```

Coq is doing its best here, evaluating the `then`

and `else`

branches to 4 and 6, respectively. Since it does not know the value of the `oracle`

Boolean, it is of course unable to reduce the `if`

entirely.

A less obvious source of opacity is definitions conducted in interactive proof mode and terminated by `Qed`

:

```
Definition nat_eq (x y: nat) : {x=y} + {x<>y}.
Proof. decide equality. Qed.
Compute (nat_eq 2 2).
(* = nat_eq 2 2 : {2%nat = 2%nat} + {2%nat <> 2%nat} *)
```

`Qed`

always creates opaque definitions. To obtain a transparent definition that evaluates properly, the proof script must be terminated by `Defined`

instead:

```
Definition nat_eq (x y: nat) : {x=y} + {x<>y}.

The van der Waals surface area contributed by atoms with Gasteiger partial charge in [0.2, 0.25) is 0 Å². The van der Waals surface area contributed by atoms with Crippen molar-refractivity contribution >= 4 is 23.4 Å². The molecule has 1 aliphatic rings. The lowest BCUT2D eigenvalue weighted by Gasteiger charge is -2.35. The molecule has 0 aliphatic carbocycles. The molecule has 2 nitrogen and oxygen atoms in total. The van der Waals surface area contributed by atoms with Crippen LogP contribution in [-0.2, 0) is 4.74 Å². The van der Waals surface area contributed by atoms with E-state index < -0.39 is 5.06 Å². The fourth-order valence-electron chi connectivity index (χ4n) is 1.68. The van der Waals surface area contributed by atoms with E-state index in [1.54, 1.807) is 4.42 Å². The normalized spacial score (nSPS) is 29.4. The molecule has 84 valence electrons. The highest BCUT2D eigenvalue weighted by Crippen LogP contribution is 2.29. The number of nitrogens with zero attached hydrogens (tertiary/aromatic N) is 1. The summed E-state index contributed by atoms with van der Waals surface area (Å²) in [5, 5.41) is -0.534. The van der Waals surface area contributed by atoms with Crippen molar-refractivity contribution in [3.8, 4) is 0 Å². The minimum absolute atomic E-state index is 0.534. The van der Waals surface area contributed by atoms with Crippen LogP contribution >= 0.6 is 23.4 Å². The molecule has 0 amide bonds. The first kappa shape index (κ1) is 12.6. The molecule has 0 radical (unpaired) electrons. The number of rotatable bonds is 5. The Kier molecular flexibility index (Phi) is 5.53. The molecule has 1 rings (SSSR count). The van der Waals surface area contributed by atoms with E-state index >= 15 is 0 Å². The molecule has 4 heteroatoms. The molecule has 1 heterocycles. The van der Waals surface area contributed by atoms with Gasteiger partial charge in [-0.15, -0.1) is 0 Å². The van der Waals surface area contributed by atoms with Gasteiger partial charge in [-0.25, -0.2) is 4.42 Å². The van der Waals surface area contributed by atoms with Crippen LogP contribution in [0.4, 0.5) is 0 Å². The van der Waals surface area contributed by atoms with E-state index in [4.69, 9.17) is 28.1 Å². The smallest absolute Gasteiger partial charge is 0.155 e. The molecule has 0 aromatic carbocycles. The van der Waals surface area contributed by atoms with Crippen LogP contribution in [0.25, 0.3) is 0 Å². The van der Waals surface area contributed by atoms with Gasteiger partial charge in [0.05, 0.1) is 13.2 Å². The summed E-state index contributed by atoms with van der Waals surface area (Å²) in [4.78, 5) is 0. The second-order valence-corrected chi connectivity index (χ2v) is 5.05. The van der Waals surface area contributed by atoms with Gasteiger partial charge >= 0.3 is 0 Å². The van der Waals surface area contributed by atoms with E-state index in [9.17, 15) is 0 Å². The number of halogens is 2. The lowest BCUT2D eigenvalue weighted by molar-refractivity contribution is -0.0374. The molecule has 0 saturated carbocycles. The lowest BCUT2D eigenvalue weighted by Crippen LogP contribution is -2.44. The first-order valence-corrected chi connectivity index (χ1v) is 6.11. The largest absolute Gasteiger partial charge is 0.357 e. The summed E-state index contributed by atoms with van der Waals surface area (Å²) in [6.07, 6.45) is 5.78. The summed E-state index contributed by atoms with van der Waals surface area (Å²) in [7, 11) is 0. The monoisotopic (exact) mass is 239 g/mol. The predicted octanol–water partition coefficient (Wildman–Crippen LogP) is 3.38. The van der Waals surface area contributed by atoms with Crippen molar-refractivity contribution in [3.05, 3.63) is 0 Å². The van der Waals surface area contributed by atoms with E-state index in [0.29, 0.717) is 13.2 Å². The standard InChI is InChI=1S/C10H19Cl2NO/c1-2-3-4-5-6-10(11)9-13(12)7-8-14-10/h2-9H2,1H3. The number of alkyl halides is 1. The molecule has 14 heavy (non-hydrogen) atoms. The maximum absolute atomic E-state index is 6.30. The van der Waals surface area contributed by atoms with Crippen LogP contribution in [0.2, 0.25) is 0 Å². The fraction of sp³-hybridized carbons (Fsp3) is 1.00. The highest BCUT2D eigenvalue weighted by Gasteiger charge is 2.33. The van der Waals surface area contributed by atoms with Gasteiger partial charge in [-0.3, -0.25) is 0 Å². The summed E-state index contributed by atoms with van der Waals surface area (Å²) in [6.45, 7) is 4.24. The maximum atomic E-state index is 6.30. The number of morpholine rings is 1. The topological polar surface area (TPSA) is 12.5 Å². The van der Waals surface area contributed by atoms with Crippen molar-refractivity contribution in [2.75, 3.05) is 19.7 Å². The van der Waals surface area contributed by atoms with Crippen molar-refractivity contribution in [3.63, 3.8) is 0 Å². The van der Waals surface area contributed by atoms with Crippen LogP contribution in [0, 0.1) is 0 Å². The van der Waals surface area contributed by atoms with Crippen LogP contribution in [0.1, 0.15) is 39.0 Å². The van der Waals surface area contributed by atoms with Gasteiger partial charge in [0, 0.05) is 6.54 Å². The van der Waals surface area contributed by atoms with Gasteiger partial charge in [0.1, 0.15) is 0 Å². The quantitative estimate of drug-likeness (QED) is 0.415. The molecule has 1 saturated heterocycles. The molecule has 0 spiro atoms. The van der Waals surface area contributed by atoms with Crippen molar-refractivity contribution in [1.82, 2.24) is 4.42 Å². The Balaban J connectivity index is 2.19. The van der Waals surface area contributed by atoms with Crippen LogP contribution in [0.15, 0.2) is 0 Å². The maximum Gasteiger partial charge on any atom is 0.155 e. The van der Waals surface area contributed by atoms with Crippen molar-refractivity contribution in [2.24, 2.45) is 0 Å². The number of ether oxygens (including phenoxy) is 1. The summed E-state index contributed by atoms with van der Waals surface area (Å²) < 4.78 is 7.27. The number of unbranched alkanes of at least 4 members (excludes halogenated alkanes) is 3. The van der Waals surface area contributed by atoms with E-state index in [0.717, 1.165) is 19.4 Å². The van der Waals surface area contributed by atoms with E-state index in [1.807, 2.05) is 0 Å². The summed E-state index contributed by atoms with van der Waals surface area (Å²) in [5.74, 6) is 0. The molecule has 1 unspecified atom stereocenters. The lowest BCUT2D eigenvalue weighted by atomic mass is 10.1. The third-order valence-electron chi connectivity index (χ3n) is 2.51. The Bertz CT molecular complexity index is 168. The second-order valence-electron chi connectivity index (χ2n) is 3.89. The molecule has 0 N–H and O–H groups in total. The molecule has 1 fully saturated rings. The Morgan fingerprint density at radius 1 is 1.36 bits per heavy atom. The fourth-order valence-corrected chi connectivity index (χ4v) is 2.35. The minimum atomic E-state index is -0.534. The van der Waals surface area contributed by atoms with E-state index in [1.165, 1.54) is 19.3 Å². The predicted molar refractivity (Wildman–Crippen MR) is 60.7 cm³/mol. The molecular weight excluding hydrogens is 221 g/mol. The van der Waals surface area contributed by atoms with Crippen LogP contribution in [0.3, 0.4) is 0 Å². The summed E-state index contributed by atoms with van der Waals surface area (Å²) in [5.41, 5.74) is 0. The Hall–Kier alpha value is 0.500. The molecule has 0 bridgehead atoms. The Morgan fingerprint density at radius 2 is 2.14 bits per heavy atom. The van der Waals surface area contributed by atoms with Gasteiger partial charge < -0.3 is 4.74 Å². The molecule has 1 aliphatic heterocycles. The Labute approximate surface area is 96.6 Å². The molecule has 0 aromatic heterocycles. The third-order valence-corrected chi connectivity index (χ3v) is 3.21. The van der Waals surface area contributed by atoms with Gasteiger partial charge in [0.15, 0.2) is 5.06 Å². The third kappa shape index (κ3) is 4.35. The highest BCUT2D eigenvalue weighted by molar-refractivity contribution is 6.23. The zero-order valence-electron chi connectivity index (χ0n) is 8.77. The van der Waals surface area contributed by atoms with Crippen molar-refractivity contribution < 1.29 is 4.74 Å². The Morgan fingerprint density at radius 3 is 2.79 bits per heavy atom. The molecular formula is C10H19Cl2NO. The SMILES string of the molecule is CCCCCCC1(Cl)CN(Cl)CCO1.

Proof. decide equality. Defined.
Compute (nat_eq 2 2).
(* = left eq_refl : {2%nat = 2%nat} + {2%nat <> 2%nat} *)
```

The `Print Assumptions`

command can be used to check for opaque names. However, as we see later, an opaque name does not always prevent full evaluation, and opaque definitions are sometimes preferable to transparent ones.

Another source of opacity, of the "after the fact" kind, is the `Opaque`

command, which makes opaque a previous transparent definition. Its effect can be undone with the `Transparent`

command. The virtual machine-based evaluator ignores opacity coming from `Opaque`

, but the interpreter-based evaluator honors it:

```
Definition x := 2.
Opaque x.
Compute (x + x). (* = 4 : Z *)
Eval cbv in (x + x). (* = huge useless term *)
```

### Dependently-typed data structures